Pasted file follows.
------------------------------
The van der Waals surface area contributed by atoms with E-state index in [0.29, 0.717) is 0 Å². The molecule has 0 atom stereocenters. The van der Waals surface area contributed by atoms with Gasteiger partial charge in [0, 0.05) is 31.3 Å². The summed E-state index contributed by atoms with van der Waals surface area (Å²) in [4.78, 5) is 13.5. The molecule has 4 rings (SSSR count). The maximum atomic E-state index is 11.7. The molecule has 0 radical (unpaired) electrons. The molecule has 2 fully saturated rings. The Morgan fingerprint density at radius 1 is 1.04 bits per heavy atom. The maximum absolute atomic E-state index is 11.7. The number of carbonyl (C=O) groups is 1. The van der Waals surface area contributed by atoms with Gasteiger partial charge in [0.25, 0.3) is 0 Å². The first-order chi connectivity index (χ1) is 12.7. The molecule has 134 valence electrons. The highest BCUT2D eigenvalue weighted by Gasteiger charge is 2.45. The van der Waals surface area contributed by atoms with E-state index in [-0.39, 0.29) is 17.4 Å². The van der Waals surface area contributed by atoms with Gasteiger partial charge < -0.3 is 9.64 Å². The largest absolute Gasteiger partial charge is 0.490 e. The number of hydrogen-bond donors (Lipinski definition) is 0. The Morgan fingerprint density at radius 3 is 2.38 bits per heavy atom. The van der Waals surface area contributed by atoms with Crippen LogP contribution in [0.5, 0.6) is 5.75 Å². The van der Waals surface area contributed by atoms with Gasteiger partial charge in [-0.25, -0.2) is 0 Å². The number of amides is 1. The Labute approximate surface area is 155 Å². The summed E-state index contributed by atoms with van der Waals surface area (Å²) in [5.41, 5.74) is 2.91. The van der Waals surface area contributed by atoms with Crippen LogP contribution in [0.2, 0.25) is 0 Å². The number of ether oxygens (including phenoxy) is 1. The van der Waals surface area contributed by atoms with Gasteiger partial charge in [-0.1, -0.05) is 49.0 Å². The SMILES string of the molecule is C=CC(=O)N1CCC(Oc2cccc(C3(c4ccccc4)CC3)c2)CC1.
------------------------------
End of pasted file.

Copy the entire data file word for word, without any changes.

The van der Waals surface area contributed by atoms with E-state index in [0.29, 0.717) is 0 Å². The molecule has 0 atom stereocenters. The van der Waals surface area contributed by atoms with Gasteiger partial charge in [0, 0.05) is 31.3 Å². The summed E-state index contributed by atoms with van der Waals surface area (Å²) in [4.78, 5) is 13.5. The molecule has 4 rings (SSSR count). The maximum atomic E-state index is 11.7. The molecule has 0 radical (unpaired) electrons. The molecule has 2 fully saturated rings. The Morgan fingerprint density at radius 1 is 1.04 bits per heavy atom. The maximum absolute atomic E-state index is 11.7. The number of carbonyl (C=O) groups is 1. The van der Waals surface area contributed by atoms with Gasteiger partial charge in [0.25, 0.3) is 0 Å². The first-order chi connectivity index (χ1) is 12.7. The molecule has 134 valence electrons. The highest BCUT2D eigenvalue weighted by Gasteiger charge is 2.45. The van der Waals surface area contributed by atoms with E-state index in [-0.39, 0.29) is 17.4 Å². The van der Waals surface area contributed by atoms with Gasteiger partial charge < -0.3 is 9.64 Å². The largest absolute Gasteiger partial charge is 0.490 e. The number of hydrogen-bond donors (Lipinski definition) is 0. The Morgan fingerprint density at radius 3 is 2.38 bits per heavy atom. The van der Waals surface area contributed by atoms with Crippen LogP contribution in [0.5, 0.6) is 5.75 Å². The van der Waals surface area contributed by atoms with Gasteiger partial charge in [-0.25, -0.2) is 0 Å². The number of amides is 1. The Labute approximate surface area is 155 Å². The summed E-state index contributed by atoms with van der Waals surface area (Å²) in [5.41, 5.74) is 2.91. The van der Waals surface area contributed by atoms with Crippen LogP contribution in [0.2, 0.25) is 0 Å². The number of ether oxygens (including phenoxy) is 1. The van der Waals surface area contributed by atoms with Gasteiger partial charge in [-0.1, -0.05) is 49.0 Å². The SMILES string of the molecule is C=CC(=O)N1CCC(Oc2cccc(C3(c4ccccc4)CC3)c2)CC1.